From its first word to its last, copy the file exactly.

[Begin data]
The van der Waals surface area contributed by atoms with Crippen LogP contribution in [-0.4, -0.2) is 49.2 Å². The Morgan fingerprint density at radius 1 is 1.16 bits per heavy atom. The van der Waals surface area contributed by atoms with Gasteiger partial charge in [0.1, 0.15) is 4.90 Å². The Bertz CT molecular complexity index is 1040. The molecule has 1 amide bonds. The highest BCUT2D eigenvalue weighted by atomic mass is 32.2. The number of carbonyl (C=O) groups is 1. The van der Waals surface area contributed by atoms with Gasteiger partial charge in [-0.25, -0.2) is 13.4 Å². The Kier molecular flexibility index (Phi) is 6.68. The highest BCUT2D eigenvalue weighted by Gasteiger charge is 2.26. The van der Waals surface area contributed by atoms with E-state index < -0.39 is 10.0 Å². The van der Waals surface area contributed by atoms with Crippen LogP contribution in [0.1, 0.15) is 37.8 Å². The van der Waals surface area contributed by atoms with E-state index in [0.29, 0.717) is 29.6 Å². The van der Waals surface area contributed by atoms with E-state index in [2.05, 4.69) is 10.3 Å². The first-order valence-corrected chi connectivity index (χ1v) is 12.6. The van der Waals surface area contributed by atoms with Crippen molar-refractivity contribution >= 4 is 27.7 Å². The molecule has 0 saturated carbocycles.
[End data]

The van der Waals surface area contributed by atoms with Crippen LogP contribution in [-0.4, -0.2) is 49.2 Å². The Morgan fingerprint density at radius 1 is 1.16 bits per heavy atom. The van der Waals surface area contributed by atoms with Gasteiger partial charge in [0.1, 0.15) is 4.90 Å². The Bertz CT molecular complexity index is 1040. The molecule has 1 amide bonds. The highest BCUT2D eigenvalue weighted by atomic mass is 32.2. The number of carbonyl (C=O) groups is 1. The van der Waals surface area contributed by atoms with Gasteiger partial charge in [-0.25, -0.2) is 13.4 Å². The Kier molecular flexibility index (Phi) is 6.68. The highest BCUT2D eigenvalue weighted by Gasteiger charge is 2.26. The van der Waals surface area contributed by atoms with E-state index < -0.39 is 10.0 Å². The van der Waals surface area contributed by atoms with Crippen LogP contribution in [0.1, 0.15) is 37.8 Å². The van der Waals surface area contributed by atoms with E-state index in [0.29, 0.717) is 29.6 Å². The van der Waals surface area contributed by atoms with E-state index in [2.05, 4.69) is 10.3 Å². The first-order valence-corrected chi connectivity index (χ1v) is 12.6. The van der Waals surface area contributed by atoms with Crippen molar-refractivity contribution >= 4 is 27.7 Å². The molecule has 0 saturated carbocycles.